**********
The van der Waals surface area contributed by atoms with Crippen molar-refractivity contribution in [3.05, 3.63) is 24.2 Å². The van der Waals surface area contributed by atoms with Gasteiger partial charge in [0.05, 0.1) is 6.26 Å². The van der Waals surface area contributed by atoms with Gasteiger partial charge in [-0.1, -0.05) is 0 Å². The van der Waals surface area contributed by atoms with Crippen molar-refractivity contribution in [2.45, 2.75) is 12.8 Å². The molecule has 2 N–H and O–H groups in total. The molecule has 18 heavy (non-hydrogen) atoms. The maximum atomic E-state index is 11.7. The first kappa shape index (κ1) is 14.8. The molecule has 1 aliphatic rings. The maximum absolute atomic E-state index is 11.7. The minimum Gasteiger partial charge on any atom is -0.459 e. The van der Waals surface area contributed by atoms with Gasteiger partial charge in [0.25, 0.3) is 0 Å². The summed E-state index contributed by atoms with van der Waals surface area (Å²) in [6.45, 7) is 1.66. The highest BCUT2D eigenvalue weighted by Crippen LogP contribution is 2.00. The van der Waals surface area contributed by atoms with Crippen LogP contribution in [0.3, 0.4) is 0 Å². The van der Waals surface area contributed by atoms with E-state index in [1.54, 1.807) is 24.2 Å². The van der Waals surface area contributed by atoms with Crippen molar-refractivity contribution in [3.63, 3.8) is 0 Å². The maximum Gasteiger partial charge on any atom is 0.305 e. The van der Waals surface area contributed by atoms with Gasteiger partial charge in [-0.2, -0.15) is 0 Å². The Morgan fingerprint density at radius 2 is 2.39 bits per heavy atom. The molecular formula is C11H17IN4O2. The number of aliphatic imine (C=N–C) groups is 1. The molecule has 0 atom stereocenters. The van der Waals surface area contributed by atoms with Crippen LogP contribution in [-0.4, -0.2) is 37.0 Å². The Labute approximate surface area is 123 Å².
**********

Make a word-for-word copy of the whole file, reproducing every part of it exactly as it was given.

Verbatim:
The van der Waals surface area contributed by atoms with Crippen molar-refractivity contribution in [3.05, 3.63) is 24.2 Å². The van der Waals surface area contributed by atoms with Gasteiger partial charge in [0.05, 0.1) is 6.26 Å². The van der Waals surface area contributed by atoms with Gasteiger partial charge in [-0.1, -0.05) is 0 Å². The van der Waals surface area contributed by atoms with Crippen molar-refractivity contribution in [2.45, 2.75) is 12.8 Å². The molecule has 2 N–H and O–H groups in total. The molecule has 18 heavy (non-hydrogen) atoms. The maximum atomic E-state index is 11.7. The first kappa shape index (κ1) is 14.8. The molecule has 1 aliphatic rings. The maximum absolute atomic E-state index is 11.7. The minimum Gasteiger partial charge on any atom is -0.459 e. The van der Waals surface area contributed by atoms with Gasteiger partial charge in [0.25, 0.3) is 0 Å². The summed E-state index contributed by atoms with van der Waals surface area (Å²) in [6.45, 7) is 1.66. The highest BCUT2D eigenvalue weighted by Crippen LogP contribution is 2.00. The van der Waals surface area contributed by atoms with Crippen LogP contribution in [0.3, 0.4) is 0 Å². The van der Waals surface area contributed by atoms with E-state index in [1.54, 1.807) is 24.2 Å². The van der Waals surface area contributed by atoms with Crippen molar-refractivity contribution in [3.63, 3.8) is 0 Å². The maximum Gasteiger partial charge on any atom is 0.305 e. The van der Waals surface area contributed by atoms with Gasteiger partial charge in [-0.2, -0.15) is 0 Å². The Morgan fingerprint density at radius 2 is 2.39 bits per heavy atom. The molecular formula is C11H17IN4O2. The number of aliphatic imine (C=N–C) groups is 1. The molecule has 0 atom stereocenters. The van der Waals surface area contributed by atoms with Crippen LogP contribution in [-0.4, -0.2) is 37.0 Å². The Labute approximate surface area is 123 Å².